Free
Event Details
Saturday
22 Oct
2022
10:00 am

Sendak Teacher Workshop

Attend a Maurice Sendak Teacher workshop with the Brooks Museum! Learn about Maurice Sendak's second career as a set and costume designer for opera and ballet through a lecture given by Opera Memphis's General Director Ned Canty and an exploration of the exhibition. Get strategies for classroom instruction and art making based off of Sendak's designs!

Free
Event Details
Saturday
5 Nov
2022
10:00 am

A Quest for the Magic Flute

Join us on a musical journey to discover the wonder of ‘The Magic Flute.’ This multi-sensory scavenger hunt, led by Opera Memphis at the Brooks, introduces the whole family to this Mozart classic in a way never seen before! Event is free and open to the public. Space is limited so make sure to save your seat!

Free
Event Details
Wednesday
16 Nov
2022
6:30 pm

Storytelling Through Costume and Set Design

Let's talk storytelling with panelists from local theatre and dance groups of Memphis!

Free with registration
Event Details
Saturday
3 Dec
2022
2:00 pm

The Wild Holiday Rumpus!

“And now," cried Max, "let the wild rumpus start!” Come celebrate the holiday season at Memphis' art museum with art-making, cookie decorating, live performances, Sendak’s Nutcracker film screening, and so much more. Fun and free for the whole family!

Free
Event Details
Saturday
3 Dec
2022
5:00 pm

"Nutcracker: the Motion Picture" Movie Screening

Let's get our watch party on! We'll be hosting a free screening of "Nutcracker: the Motion Picture" featuring set and costume design by Maurice Sendak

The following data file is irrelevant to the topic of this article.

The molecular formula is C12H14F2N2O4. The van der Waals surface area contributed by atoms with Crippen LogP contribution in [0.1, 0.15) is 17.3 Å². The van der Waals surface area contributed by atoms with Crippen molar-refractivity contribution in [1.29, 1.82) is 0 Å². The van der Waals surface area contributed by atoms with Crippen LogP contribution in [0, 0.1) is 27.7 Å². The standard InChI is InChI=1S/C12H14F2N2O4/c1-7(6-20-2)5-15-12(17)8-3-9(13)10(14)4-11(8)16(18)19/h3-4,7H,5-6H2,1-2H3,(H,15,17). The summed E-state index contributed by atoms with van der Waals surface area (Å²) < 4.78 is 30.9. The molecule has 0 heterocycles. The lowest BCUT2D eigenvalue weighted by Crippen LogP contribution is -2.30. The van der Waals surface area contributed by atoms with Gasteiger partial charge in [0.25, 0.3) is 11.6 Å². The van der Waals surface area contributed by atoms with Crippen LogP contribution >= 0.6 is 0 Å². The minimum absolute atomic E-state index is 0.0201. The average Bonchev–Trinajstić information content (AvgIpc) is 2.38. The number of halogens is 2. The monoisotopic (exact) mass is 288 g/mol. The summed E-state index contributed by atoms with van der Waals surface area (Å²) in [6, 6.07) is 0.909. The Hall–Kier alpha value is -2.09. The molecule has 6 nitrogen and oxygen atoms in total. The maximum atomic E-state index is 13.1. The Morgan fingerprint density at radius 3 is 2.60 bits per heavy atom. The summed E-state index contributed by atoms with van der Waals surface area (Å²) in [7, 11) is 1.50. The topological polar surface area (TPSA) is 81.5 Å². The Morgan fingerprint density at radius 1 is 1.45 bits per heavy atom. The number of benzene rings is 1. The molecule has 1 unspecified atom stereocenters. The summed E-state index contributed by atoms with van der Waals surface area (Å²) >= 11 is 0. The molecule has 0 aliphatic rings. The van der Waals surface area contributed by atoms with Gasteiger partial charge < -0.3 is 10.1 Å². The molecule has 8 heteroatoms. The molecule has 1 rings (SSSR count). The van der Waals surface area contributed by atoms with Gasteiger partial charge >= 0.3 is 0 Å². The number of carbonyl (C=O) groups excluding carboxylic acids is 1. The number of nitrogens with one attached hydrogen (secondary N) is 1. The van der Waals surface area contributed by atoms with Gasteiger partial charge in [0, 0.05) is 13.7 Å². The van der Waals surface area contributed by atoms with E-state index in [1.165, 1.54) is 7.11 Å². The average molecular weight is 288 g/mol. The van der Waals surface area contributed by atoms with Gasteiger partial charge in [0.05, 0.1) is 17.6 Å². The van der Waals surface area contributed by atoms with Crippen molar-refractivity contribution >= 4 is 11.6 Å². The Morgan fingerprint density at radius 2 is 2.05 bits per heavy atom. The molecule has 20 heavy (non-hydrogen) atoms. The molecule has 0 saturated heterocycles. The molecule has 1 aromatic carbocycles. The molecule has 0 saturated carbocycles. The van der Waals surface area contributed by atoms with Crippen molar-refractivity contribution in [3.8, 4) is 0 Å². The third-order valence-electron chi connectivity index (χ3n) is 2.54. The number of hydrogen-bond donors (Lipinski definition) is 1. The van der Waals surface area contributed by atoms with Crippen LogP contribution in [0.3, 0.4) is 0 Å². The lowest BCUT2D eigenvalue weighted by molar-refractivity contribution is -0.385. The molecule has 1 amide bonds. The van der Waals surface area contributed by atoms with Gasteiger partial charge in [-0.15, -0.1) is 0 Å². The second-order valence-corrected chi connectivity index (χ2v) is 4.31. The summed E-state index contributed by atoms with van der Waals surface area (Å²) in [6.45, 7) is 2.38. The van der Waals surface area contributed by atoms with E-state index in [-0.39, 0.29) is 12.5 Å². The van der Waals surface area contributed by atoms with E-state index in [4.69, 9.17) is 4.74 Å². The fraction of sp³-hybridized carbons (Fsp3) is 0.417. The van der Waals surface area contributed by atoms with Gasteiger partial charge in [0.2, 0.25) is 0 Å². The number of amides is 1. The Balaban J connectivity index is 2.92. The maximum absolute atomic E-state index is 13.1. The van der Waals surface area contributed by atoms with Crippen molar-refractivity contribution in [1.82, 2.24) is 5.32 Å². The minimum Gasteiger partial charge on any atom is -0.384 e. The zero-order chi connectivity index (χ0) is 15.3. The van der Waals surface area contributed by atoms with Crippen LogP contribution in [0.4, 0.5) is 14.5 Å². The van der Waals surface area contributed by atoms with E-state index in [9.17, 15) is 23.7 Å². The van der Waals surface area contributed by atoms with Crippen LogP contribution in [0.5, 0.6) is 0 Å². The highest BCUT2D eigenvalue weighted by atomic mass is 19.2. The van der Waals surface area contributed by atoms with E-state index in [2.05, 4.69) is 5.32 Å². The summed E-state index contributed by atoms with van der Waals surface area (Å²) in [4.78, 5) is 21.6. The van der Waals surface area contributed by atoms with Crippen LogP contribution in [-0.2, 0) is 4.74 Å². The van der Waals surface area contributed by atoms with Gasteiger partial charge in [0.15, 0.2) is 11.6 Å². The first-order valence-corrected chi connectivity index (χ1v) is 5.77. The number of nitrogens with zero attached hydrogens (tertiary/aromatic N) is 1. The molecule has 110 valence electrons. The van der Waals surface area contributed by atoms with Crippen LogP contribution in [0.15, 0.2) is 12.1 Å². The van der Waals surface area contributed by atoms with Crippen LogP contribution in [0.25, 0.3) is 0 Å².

Free
Event Details
Saturday
7 Jan
2023
2:00 pm

"Where the Wild Things Are" Movie Screening

Join us for a screening of Spike Jonze's "Where the Wild Things Are" on Saturday, January 7th. Free and open to the public!

Free
Event Details
Sunday
8 Jan
2023
2:00 pm

Maurice Sendak Through the Lens of Opera- a Tour with Ben Smith

Join us for a tour of Drawing the Curtain: Maurice Sendak's Designs for Opera and Ballet led by Ben Smith.

Free
Event Details

Artist

Curator

Artists + Curator

Maurice Sendak
Artist

Maurice Sendak

Maurice Sendak (1928-2012) was born on June 10, 1928, in Brooklyn, New York, to Jewish immigrant parents from Poland; much of his extended family died in the Holocaust. Recognizing from a young age that he was gay and coming of age during World War II, he had an early awareness of his multifaceted identity. This experience formed his mission as a children’s author and illustrator: providing young readers with stories to help them negotiate their own complicated emotions as they grow up in an inevitably flawed world.